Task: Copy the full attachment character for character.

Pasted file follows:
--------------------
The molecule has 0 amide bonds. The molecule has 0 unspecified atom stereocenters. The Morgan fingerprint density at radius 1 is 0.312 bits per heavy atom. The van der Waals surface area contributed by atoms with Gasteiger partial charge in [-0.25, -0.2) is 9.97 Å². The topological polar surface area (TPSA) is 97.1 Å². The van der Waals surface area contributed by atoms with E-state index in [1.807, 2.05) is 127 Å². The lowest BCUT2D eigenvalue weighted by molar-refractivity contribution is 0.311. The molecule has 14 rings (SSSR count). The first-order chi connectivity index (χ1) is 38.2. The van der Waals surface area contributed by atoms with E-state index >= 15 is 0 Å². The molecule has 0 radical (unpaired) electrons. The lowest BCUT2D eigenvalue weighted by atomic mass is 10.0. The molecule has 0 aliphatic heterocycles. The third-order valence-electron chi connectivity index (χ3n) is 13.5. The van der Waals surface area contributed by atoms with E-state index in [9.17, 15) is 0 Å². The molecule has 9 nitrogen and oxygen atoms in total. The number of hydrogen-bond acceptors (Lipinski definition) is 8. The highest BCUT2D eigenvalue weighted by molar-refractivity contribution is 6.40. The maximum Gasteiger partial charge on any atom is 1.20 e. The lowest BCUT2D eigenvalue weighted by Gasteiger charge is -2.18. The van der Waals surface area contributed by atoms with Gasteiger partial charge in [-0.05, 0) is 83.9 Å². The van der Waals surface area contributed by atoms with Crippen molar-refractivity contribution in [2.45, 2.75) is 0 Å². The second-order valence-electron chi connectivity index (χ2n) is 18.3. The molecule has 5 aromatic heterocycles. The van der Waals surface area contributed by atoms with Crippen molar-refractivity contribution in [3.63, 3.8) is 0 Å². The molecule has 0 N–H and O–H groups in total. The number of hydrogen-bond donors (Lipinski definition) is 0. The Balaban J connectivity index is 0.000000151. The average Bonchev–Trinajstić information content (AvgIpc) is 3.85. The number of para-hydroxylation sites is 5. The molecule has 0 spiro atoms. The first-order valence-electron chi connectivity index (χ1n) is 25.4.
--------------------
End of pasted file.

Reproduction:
The molecule has 0 amide bonds. The molecule has 0 unspecified atom stereocenters. The Morgan fingerprint density at radius 1 is 0.312 bits per heavy atom. The van der Waals surface area contributed by atoms with Gasteiger partial charge in [-0.25, -0.2) is 9.97 Å². The topological polar surface area (TPSA) is 97.1 Å². The van der Waals surface area contributed by atoms with E-state index in [1.807, 2.05) is 127 Å². The lowest BCUT2D eigenvalue weighted by molar-refractivity contribution is 0.311. The molecule has 14 rings (SSSR count). The first-order chi connectivity index (χ1) is 38.2. The van der Waals surface area contributed by atoms with E-state index >= 15 is 0 Å². The molecule has 0 radical (unpaired) electrons. The lowest BCUT2D eigenvalue weighted by atomic mass is 10.0. The molecule has 0 aliphatic heterocycles. The third-order valence-electron chi connectivity index (χ3n) is 13.5. The van der Waals surface area contributed by atoms with E-state index in [9.17, 15) is 0 Å². The molecule has 9 nitrogen and oxygen atoms in total. The number of hydrogen-bond acceptors (Lipinski definition) is 8. The highest BCUT2D eigenvalue weighted by molar-refractivity contribution is 6.40. The maximum Gasteiger partial charge on any atom is 1.20 e. The lowest BCUT2D eigenvalue weighted by Gasteiger charge is -2.18. The van der Waals surface area contributed by atoms with Gasteiger partial charge in [-0.05, 0) is 83.9 Å². The van der Waals surface area contributed by atoms with Crippen molar-refractivity contribution in [2.45, 2.75) is 0 Å². The second-order valence-electron chi connectivity index (χ2n) is 18.3. The molecule has 5 aromatic heterocycles. The van der Waals surface area contributed by atoms with Crippen molar-refractivity contribution in [3.63, 3.8) is 0 Å². The molecule has 0 N–H and O–H groups in total. The number of hydrogen-bond donors (Lipinski definition) is 0. The Balaban J connectivity index is 0.000000151. The average Bonchev–Trinajstić information content (AvgIpc) is 3.85. The number of para-hydroxylation sites is 5. The molecule has 0 spiro atoms. The first-order valence-electron chi connectivity index (χ1n) is 25.4.